The outcomes measure of wide awake hand surgery
Keywords:Visual analog scale, Hand surgery, Anesthesia, Pain, Lidocaine, WAHS
Objective: To measure the effects of WAHS intra-operatively with respect to subject’s well-being, pain and choice for wide awake surgery.
Methodology: A cross sectional study of seventy patients with age range from 15-65 years, who underwent hand surgery in Jinnah Burn and Reconstructive Surgery Center, Lahore, between January 2019 to August 2019. The effectiveness of anesthesia was measured by pain, well-being and patient preferences. Pain was rated using the visual analogue scale (VAS). Patient well-being was tested depending on how they felt with respect to options on the Likert scale depicting in terms of extremely well, well, less well and extremely less well on VAS scoring. The preference of the subject was assessed by his experience in the surgery and the anesthesia they chose.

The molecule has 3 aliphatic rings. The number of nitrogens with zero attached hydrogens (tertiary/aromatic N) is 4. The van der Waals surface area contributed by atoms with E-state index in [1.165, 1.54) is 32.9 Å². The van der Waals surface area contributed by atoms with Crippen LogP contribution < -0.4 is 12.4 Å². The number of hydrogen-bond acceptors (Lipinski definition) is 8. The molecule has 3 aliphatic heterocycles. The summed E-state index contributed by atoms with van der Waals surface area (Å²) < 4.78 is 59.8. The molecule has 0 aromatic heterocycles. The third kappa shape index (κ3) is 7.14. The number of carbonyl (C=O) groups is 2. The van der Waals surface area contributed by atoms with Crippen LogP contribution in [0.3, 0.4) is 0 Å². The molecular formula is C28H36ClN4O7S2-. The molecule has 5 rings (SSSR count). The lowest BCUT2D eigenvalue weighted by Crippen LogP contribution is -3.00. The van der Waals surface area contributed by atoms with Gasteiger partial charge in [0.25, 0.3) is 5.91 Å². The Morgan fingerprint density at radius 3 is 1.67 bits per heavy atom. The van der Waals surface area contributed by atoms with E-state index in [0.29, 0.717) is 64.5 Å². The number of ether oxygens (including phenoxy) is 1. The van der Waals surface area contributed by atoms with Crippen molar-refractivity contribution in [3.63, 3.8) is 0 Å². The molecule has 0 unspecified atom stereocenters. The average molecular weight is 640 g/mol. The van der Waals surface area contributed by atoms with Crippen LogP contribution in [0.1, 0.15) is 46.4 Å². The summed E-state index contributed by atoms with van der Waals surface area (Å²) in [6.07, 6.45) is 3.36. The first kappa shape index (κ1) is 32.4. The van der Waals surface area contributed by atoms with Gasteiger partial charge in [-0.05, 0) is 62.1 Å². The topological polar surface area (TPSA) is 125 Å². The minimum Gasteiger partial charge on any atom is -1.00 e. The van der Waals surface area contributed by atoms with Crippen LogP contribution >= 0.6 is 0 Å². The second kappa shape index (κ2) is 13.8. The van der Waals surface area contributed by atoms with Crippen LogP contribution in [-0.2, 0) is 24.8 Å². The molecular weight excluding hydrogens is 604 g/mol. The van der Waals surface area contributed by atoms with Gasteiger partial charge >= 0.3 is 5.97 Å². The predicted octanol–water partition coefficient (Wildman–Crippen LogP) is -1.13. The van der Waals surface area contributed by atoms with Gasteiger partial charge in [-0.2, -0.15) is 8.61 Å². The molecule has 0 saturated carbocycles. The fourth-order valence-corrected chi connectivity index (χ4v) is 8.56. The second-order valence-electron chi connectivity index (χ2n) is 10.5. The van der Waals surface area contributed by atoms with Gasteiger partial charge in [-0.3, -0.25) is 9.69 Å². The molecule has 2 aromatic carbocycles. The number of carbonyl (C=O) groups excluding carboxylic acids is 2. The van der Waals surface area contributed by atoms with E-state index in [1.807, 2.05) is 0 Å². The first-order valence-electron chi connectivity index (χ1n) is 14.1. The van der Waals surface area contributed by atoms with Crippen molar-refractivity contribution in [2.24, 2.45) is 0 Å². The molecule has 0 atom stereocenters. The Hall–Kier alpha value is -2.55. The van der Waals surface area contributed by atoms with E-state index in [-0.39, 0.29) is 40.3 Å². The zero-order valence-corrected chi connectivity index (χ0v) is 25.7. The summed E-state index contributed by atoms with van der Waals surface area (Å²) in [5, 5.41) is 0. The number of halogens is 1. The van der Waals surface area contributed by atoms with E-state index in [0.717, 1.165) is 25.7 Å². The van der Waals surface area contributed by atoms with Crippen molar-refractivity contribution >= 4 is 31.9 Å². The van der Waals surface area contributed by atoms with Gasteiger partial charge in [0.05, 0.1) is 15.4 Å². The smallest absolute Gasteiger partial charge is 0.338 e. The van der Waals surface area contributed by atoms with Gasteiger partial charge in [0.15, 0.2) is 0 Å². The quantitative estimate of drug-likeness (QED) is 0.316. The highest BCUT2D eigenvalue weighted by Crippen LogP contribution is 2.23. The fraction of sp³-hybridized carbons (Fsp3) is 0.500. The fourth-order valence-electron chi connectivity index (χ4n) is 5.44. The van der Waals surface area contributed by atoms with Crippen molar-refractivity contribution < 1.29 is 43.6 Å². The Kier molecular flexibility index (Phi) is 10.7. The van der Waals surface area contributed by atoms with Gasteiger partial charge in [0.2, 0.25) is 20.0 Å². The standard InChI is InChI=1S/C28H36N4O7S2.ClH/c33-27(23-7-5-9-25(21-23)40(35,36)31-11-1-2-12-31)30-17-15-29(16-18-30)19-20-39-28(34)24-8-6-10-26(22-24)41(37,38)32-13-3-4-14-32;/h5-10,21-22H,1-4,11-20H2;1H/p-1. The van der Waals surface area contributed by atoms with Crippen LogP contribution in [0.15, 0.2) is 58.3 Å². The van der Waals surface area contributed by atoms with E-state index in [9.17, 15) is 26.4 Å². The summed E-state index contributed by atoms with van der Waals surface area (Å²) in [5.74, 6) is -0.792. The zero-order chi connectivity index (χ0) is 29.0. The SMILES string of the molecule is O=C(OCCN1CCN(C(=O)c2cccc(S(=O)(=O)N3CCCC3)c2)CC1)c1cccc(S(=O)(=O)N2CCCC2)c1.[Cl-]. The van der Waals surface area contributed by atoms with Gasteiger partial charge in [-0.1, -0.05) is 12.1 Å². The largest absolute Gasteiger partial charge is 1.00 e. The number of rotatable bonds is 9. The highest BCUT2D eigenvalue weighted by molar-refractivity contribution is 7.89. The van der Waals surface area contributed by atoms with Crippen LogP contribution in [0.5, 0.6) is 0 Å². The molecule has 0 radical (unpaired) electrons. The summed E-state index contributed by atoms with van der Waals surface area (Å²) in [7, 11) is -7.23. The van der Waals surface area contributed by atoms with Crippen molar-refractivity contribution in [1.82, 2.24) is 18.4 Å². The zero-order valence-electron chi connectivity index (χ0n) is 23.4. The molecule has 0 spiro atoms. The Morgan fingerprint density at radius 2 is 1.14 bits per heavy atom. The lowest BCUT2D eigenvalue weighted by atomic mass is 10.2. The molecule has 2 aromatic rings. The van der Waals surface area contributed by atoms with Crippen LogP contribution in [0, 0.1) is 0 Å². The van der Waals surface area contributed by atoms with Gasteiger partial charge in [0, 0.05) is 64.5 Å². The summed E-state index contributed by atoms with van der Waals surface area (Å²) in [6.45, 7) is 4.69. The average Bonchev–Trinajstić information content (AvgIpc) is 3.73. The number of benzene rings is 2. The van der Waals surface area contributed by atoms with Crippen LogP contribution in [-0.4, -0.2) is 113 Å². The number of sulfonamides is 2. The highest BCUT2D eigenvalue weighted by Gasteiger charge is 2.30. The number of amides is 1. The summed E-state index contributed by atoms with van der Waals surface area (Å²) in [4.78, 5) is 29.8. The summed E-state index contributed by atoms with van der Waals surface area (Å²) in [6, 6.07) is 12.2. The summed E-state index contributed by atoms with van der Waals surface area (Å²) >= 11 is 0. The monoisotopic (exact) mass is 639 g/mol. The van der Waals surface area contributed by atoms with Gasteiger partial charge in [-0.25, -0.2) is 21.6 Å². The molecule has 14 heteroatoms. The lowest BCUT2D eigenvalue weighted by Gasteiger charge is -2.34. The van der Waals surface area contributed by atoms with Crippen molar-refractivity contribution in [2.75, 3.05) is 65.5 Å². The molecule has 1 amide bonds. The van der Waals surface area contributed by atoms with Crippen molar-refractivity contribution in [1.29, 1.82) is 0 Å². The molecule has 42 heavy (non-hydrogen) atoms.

Results: The total number of patients was 70, whose age was 33.63±6.94 in the range of 15 to 65 years. The average pain score on the VAS was 0.51±1.38 and the duration of surgery was 1.43±0.35 hours. Pain was a variation in the outcome observed in operation during surgery. There were 84.3% of patients who did not experience any pain during their surgery. The remaining patients showed various levels of pain on VAS.
Conclusion: The benefits of WAHS are that short duration hand surgery procedures can be done using local anesthesia containing epinephrine. It is cost effective, avoids the side effects of general anesthesia, avoids the use of a tourniquet and reduces the burden of surgical patients requiring general or regional anesthesia procedure. It also avoids patient admission in to the hospital thus sparing hospital beds.
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